Internationalists face repressive measures in Italy | Eurasia Diary - ednews.net

26 June, Wednesday


Internationalists face repressive measures in Italy

Five internationalist Italian activists who have been in Rojava faced repressive measures as police asked Court to decide on expulsion orders and special surveillance.

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Activists, families as well as many organisations are promoting a series of initiatives to support the 5 Turin citizens who fought with the YPG in Rojava and now face being expelled by their own city if the Tribunal accepts the demand issued by the Italian police authorities.

The Turin Court is asked to decide on whether to apply a two-year expulsion order and special surveillance measures to the five activists on the ground that they would be “socially dangerous”.

The hearing in Turin will be on 23 January, but till then mobilisation is growing to ensure maximum support to the 5 activists and to inform the public opinion on the abuse and revival of a measure used during the fascist regime in Italy.

The measure in fact is a “preventive measure” suspending the causal relation between personal freedom limitation and judicial procedure. There is no specific accusation against the 5 activists, who would therefore not been able to defend themselves in a trial.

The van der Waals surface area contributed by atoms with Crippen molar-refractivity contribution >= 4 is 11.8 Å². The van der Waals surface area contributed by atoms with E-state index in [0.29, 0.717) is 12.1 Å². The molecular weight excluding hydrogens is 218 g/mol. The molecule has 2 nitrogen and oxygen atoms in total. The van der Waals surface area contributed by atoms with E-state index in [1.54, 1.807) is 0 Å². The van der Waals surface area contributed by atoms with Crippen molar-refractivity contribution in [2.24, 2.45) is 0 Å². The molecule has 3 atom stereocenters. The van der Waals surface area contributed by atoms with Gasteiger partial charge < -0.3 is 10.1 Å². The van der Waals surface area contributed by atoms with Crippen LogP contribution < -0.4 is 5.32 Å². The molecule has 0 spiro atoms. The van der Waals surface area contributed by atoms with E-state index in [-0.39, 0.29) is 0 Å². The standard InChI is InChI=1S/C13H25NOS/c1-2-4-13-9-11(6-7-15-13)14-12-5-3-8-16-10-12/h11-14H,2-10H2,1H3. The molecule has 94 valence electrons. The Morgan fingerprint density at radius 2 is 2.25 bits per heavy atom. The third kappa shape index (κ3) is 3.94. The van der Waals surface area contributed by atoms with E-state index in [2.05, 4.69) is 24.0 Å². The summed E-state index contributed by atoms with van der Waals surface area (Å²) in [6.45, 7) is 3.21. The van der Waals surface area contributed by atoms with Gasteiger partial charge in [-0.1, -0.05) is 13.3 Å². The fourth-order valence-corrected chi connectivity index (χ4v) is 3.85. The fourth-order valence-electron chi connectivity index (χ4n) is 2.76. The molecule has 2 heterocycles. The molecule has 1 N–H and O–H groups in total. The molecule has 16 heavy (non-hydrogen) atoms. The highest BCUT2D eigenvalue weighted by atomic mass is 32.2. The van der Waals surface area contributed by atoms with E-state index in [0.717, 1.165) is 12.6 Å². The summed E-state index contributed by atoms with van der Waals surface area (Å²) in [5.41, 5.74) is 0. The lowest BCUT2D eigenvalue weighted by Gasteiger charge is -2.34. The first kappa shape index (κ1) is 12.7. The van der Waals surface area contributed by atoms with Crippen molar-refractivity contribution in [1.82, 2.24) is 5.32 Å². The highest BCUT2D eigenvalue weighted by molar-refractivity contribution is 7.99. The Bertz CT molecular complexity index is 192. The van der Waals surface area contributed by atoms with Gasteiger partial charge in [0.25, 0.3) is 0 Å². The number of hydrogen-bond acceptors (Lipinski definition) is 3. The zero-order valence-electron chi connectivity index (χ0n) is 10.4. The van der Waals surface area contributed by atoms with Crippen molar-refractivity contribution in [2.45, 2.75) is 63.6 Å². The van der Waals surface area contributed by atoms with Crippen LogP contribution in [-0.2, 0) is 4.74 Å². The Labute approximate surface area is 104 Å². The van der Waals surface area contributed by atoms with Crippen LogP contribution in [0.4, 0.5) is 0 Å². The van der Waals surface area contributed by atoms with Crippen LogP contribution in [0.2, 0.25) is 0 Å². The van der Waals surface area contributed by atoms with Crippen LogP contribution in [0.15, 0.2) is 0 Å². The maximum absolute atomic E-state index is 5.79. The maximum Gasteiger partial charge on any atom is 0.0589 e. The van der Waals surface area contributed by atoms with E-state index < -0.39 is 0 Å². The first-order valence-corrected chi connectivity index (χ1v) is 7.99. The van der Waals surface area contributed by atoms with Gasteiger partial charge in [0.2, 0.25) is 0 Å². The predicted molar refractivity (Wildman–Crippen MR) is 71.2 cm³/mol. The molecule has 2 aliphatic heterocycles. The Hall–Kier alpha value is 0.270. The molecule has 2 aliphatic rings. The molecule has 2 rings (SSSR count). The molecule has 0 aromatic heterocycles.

The measure alleged a “social danger” due to the fact that the 5 had gone to Syria to fight, in different ways and periods, the Islamic State, or DAESH.

Activists, families and organisations wrote in an appeal calling for action that “this initiative puzzled us. How can an active stance against the Islamic State be considered a crime or source of danger for Italy? The 5 are accused of having learned out to use arms. We ask: how would have been possible for them to live in a country at war without any knowledge on how to defend themselves?”

The appeal also underlined that “the 5 activists are accused of having joined the YPG/YPJ. But how this - asked the signatories - could be considered a crime, given that the YPG/YPJ are fighting the Islamic State beside the US-led International Coalition of which Italy is part? Or, should we expect the Italian State to declare itself ‘socially dangerous’?”

The measures, said the appeal, clearly aim at a different thing: “To stigmatise citizens for their stance, in Italy as well as outside.”

So, if you have protested against a government decision or law, if you are a dissenter, than you may be hit by police measures that are not specifically accusing you of anything, but end up, if applied, to prevent you from exercising your right to protest.

The appeal ends calling on the “Court that should decide on these measures to carefully think about the consequences of its decision, as it comes at a time of strong social tensions and above all risks to undermine fundamental personal rights.”

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